I love homemade food gifts. The best ones are interesting pantry staples that I haven’t gotten round to making myself. My friend Emma once gave me a jar of preserved lemons, and I loved them.
My favourite easy homemade gift are flavoured syrups. Starting with a simple syrup made from sugar and water, you then add ingredients to steep and then strain them out. If you have fruit flies, like I do, I’d suggest putting a plate on top of the cooling syrup – nothing like sugar to attract flies!
All that’s left is to package them in pretty bottles and you look like a genius! They’re especially easy to do in big batches, so you could make two or three and put them in small bottles. I like to make pretty labels with suggestions on how to use them – especially if you go for the more adventurous flavours.
Makes approximately 220ml, increase as desired
- 1 cup granulated sugar (use half and half brown sugar for a golden colour)
- 1 cup water
- Put sugar and water in a saucepan over medium heat. Stir to dissolve sugar, and once dissolved turn heat to high and bring to a boil.
- Boil for 5-10 minutes uncovered, until the liquid has reduced by about one third. Take off the heat and add any flavourings to steep. Leave until completely cool.
- Decant into a clean container.
Here are some flavour combination ideas to get you started. Adjust quantities if you’ve doubled or tripled the recipe above, though smell as you go – ingredients like cloves are strong enough not to need doubling or tripling.
For the coffee lover
- Double vanilla Use both vanilla extract and a split vanilla bean, and for a triple vanilla use vanilla sugar (sugar stored with a split vanilla pod you’ve used for something else)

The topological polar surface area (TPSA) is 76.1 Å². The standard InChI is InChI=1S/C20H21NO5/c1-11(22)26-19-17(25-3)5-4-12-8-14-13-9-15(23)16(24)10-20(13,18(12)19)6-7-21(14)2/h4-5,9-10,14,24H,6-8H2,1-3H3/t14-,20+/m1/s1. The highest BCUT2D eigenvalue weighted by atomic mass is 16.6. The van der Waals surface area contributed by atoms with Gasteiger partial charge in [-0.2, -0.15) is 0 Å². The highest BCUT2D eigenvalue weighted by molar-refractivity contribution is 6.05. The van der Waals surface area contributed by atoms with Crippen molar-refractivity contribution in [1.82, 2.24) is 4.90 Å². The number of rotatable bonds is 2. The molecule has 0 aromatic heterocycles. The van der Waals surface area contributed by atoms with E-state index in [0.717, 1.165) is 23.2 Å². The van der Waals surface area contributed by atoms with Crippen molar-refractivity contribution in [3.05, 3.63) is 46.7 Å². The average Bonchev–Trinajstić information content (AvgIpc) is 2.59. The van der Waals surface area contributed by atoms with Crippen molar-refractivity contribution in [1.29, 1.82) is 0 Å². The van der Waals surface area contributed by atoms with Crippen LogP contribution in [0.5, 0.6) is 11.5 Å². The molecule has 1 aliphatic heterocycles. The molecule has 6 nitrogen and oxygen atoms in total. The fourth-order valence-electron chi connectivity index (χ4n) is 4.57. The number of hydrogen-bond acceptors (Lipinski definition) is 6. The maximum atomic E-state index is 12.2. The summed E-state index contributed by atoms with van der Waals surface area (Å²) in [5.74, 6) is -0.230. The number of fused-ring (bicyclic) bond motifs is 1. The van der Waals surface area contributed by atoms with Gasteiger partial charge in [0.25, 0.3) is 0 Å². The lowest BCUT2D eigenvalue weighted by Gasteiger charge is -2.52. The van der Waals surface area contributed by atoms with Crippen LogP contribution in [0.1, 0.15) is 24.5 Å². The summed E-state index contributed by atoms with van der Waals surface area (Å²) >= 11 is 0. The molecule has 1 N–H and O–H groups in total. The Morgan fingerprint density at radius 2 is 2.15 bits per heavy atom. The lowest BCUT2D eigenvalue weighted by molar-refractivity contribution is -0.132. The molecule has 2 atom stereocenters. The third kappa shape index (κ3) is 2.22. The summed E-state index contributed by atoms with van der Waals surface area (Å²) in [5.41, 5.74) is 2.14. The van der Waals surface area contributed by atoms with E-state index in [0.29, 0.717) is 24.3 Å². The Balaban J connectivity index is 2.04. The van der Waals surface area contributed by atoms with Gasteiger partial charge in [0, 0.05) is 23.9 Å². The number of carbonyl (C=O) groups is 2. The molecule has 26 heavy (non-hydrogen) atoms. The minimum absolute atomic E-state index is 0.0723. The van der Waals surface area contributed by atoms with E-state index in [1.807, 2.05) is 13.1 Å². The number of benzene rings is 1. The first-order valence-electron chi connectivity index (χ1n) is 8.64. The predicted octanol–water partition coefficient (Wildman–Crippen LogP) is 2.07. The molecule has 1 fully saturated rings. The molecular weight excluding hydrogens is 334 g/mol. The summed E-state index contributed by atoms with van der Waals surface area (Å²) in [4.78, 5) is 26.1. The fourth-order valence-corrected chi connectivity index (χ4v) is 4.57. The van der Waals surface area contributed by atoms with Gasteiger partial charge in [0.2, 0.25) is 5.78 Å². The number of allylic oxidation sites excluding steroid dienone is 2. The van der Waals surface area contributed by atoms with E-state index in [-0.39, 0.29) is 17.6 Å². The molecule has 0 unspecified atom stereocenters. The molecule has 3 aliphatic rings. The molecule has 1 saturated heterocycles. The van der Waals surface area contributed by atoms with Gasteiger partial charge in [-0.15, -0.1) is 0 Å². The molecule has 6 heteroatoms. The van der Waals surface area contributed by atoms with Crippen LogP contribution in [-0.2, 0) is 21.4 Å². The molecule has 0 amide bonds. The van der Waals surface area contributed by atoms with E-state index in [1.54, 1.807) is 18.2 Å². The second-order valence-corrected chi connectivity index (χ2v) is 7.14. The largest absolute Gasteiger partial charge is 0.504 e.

- Mint Great for mochas! Add a bunch of clean mint leaves, then strain before decanting.
For the tea lover
- Double vanilla Lovely for making chai tea lattes and London Fogs, details above
- Earl Grey Not for use in tea, but over ice cream or to drizzle over sponge cake. Add three good quality Earl Grey tea bags.
- Chai Use two chai tea bags, or place loose tea in a muslin bag.
For Christmas time
- Cinnamon, nutmeg and clove Use a whole cinnamon stick broken into large pieces, two passes over a microplane from a whole nutmeg (don’t use the powdered stuff – this is miles better if you can find it), and a couple whole cloves. Strain before decanting.
- Ginger Slice an inch of whole ginger root into 3mm thick rounds and add to syrup. Strain before decanting. Excellent for sponge cakes, as well as hot chocolate, and cocktails.
- Orange and cloves Zest a clean orange with a vegetable peeler so you get wide sections of peel, taking care to only get the peel and none of the pith (white stuff). Add to syrup with a few whole cloves.
For the food obsessed
- Thyme Add a large bunch of thyme, removing the woodiest stalks. Thin flexible ones are fine. This tastes amazing with tonic water over ice, and even better with good gin.
- Basil Add a bunch of fresh, clean basil. Lovely mixed as a drink with tonic water, or over ice cream.
- Lemongrass and cardamom Peel back tough outer layers of lemongrass stalk, break off a few pieces and bash with the blunt side of a knife to bruise it. Bash a few cardamom pods, also with the blunt side of a knife, add to syrup.
A note on the labels and bottles
I bought these little bottles from my neighbourhood dollar store, though many I checked didn’t stock anything like this. They are cute and made of glass, but the lids do not close well at all. IKEA has a load of small bottles in their Marketplace area, and a party store I visited had some as well, though they were massively overpriced! I made the labels with a tiny letterpress kit on Japanese washi tape.
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